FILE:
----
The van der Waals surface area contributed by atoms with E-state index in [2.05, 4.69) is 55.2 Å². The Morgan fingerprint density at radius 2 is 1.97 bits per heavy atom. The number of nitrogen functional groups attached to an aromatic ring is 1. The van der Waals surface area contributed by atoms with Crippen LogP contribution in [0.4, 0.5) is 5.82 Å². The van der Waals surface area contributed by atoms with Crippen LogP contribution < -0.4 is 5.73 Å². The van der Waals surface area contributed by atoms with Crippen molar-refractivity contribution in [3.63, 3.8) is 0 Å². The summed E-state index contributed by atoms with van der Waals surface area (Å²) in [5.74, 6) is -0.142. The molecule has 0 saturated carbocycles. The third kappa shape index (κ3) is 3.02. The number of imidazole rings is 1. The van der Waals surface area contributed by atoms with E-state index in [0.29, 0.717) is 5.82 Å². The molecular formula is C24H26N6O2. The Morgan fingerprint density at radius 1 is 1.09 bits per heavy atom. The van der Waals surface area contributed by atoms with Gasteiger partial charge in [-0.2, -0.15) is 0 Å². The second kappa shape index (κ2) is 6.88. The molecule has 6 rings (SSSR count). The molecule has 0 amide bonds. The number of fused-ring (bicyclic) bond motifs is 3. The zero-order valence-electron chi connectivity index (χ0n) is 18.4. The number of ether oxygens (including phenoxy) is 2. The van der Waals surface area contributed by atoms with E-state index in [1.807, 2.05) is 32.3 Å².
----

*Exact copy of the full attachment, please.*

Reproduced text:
The van der Waals surface area contributed by atoms with E-state index in [2.05, 4.69) is 55.2 Å². The Morgan fingerprint density at radius 2 is 1.97 bits per heavy atom. The number of nitrogen functional groups attached to an aromatic ring is 1. The van der Waals surface area contributed by atoms with Crippen LogP contribution in [0.4, 0.5) is 5.82 Å². The van der Waals surface area contributed by atoms with Crippen LogP contribution < -0.4 is 5.73 Å². The van der Waals surface area contributed by atoms with Crippen molar-refractivity contribution in [3.63, 3.8) is 0 Å². The summed E-state index contributed by atoms with van der Waals surface area (Å²) in [5.74, 6) is -0.142. The molecule has 0 saturated carbocycles. The third kappa shape index (κ3) is 3.02. The number of imidazole rings is 1. The van der Waals surface area contributed by atoms with E-state index in [0.29, 0.717) is 5.82 Å². The molecular formula is C24H26N6O2. The Morgan fingerprint density at radius 1 is 1.09 bits per heavy atom. The van der Waals surface area contributed by atoms with Gasteiger partial charge in [-0.2, -0.15) is 0 Å². The second kappa shape index (κ2) is 6.88. The molecule has 6 rings (SSSR count). The molecule has 0 amide bonds. The number of fused-ring (bicyclic) bond motifs is 3. The zero-order valence-electron chi connectivity index (χ0n) is 18.4. The number of ether oxygens (including phenoxy) is 2. The van der Waals surface area contributed by atoms with E-state index in [1.807, 2.05) is 32.3 Å².